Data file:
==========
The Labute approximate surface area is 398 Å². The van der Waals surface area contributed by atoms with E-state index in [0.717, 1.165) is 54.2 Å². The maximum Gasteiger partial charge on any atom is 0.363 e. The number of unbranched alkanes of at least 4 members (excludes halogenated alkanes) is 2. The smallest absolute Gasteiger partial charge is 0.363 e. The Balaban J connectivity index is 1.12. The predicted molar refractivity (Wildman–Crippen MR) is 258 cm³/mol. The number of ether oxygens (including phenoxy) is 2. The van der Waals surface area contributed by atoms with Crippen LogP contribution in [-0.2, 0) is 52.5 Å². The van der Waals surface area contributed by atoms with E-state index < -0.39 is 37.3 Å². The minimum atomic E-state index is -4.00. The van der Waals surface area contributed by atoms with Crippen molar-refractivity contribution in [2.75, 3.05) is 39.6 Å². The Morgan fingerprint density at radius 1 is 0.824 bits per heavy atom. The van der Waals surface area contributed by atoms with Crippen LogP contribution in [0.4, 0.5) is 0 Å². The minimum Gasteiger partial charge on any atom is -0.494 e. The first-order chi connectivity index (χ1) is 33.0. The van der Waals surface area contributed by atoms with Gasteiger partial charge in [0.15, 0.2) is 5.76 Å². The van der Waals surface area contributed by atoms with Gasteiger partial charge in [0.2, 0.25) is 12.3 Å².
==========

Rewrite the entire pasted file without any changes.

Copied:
The Labute approximate surface area is 398 Å². The van der Waals surface area contributed by atoms with E-state index in [0.717, 1.165) is 54.2 Å². The maximum Gasteiger partial charge on any atom is 0.363 e. The number of unbranched alkanes of at least 4 members (excludes halogenated alkanes) is 2. The smallest absolute Gasteiger partial charge is 0.363 e. The Balaban J connectivity index is 1.12. The predicted molar refractivity (Wildman–Crippen MR) is 258 cm³/mol. The number of ether oxygens (including phenoxy) is 2. The van der Waals surface area contributed by atoms with Crippen LogP contribution in [-0.2, 0) is 52.5 Å². The van der Waals surface area contributed by atoms with E-state index < -0.39 is 37.3 Å². The minimum atomic E-state index is -4.00. The van der Waals surface area contributed by atoms with Crippen molar-refractivity contribution in [2.75, 3.05) is 39.6 Å². The Morgan fingerprint density at radius 1 is 0.824 bits per heavy atom. The van der Waals surface area contributed by atoms with Crippen LogP contribution in [0.4, 0.5) is 0 Å². The minimum Gasteiger partial charge on any atom is -0.494 e. The first-order chi connectivity index (χ1) is 33.0. The van der Waals surface area contributed by atoms with Gasteiger partial charge in [0.15, 0.2) is 5.76 Å². The van der Waals surface area contributed by atoms with Gasteiger partial charge in [0.2, 0.25) is 12.3 Å².